Go to Local Bars and Clubs in Cuba

There are a many locally owned bars and clubs all over Cuba. From small holes in the wall to larger bars like Havana’s El Floridita a bar which was once famously patronised by Ernest Hemingway. These are great places to socialise, learn to dance salsa or simply perhaps enjoy a mojito or two and meet the locals.

Visit Local Fruit and Vegetable Markets

Every town and city in Cuba has at least one local produce market and in bigger cities like Havana there’s one in every ‘barrio’ (suburb). These are well worth popping your head into but just make sure you’re carrying Cuban Pesos (CUP) in small bills as you’ll be sure to want to buy some of the naturally grown local fruit!

Shop at Local Artisan Markets

There are many small shops all over the country selling souvenirs and local artisanal wares but for an ‘everything under one roof experience’, Almacenes San José Artisans’ Market is the place to go. A huge warehouse down by the water’s edge. It’s here you can buy local Cuban handmade artisanal products and has a large section where local painters, artists and craftspeople sell their works. A sort of one stop shop if you like.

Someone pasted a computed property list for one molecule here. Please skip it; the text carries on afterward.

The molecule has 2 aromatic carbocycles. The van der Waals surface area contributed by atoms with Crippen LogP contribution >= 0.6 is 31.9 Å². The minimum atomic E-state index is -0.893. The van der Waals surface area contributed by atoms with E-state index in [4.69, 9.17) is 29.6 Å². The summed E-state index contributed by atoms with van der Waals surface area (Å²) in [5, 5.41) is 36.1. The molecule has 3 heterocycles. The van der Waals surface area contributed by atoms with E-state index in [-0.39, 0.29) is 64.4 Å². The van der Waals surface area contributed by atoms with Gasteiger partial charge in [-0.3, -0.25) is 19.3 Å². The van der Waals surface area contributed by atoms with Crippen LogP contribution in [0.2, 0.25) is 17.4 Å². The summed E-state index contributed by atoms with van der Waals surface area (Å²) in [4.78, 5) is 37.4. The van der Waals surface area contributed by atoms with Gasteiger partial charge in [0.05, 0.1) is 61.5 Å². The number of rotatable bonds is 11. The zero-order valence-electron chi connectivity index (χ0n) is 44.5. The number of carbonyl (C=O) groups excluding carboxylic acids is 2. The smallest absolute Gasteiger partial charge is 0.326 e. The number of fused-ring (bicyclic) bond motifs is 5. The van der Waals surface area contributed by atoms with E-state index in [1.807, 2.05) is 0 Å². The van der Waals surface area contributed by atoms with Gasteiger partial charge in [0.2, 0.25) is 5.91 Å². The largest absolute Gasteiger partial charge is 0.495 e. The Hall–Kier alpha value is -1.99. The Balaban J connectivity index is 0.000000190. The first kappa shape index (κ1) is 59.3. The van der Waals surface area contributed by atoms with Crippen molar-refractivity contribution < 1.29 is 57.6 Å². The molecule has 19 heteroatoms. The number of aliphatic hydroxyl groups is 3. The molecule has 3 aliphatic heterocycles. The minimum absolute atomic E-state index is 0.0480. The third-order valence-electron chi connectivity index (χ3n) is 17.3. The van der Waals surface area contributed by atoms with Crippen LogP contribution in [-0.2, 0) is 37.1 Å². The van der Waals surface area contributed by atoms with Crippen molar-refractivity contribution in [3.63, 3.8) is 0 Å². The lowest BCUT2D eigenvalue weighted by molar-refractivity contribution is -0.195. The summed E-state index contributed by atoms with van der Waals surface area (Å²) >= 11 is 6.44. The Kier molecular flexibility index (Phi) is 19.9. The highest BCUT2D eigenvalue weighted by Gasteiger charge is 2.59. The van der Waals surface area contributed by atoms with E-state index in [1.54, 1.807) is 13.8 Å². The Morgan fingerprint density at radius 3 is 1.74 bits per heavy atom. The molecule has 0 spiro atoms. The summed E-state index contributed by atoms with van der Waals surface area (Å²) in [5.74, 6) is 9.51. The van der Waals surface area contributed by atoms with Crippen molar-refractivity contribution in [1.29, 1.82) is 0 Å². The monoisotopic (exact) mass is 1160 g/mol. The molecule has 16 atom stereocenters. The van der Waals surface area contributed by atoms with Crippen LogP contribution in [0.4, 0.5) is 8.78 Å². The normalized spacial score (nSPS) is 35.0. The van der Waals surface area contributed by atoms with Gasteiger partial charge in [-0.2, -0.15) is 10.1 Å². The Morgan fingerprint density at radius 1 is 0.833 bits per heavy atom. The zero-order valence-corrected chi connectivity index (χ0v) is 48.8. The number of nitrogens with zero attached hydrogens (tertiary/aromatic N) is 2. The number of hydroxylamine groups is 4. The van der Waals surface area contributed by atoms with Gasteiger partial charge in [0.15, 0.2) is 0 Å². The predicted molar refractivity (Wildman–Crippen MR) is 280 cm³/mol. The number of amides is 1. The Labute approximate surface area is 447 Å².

Another great place to visit is the outdoor secondhand book market in Plaza de Armas in Old Havana (open every day except Monday) is a great place to find old edition books, old stamps or even the odd piece of Che or Fidel memorabilia.

Private Taxis, Taxi Colectivos and Bici Taxis in Havana

Another way to support local Cuban businesses whilst in Havana is to use private taxis to get around. A private taxi can be a newer model car or sometimes an American 50’s classic known as an ‘almendrone’. Whatever one it is it will have a “TAXI” sign on the roof or dashboard of the car. Be aware that only taxis with a ‘P’ as the first digit of the number plate are private. Those with a ‘B’ are government owned taxis. It may also be possible to haggle on price with these taxis. You’ll also often see yellow taxis known as Turistaxis on the road and these are vehicles owned by the government and are in turn rented out to locals who earn their living driving them.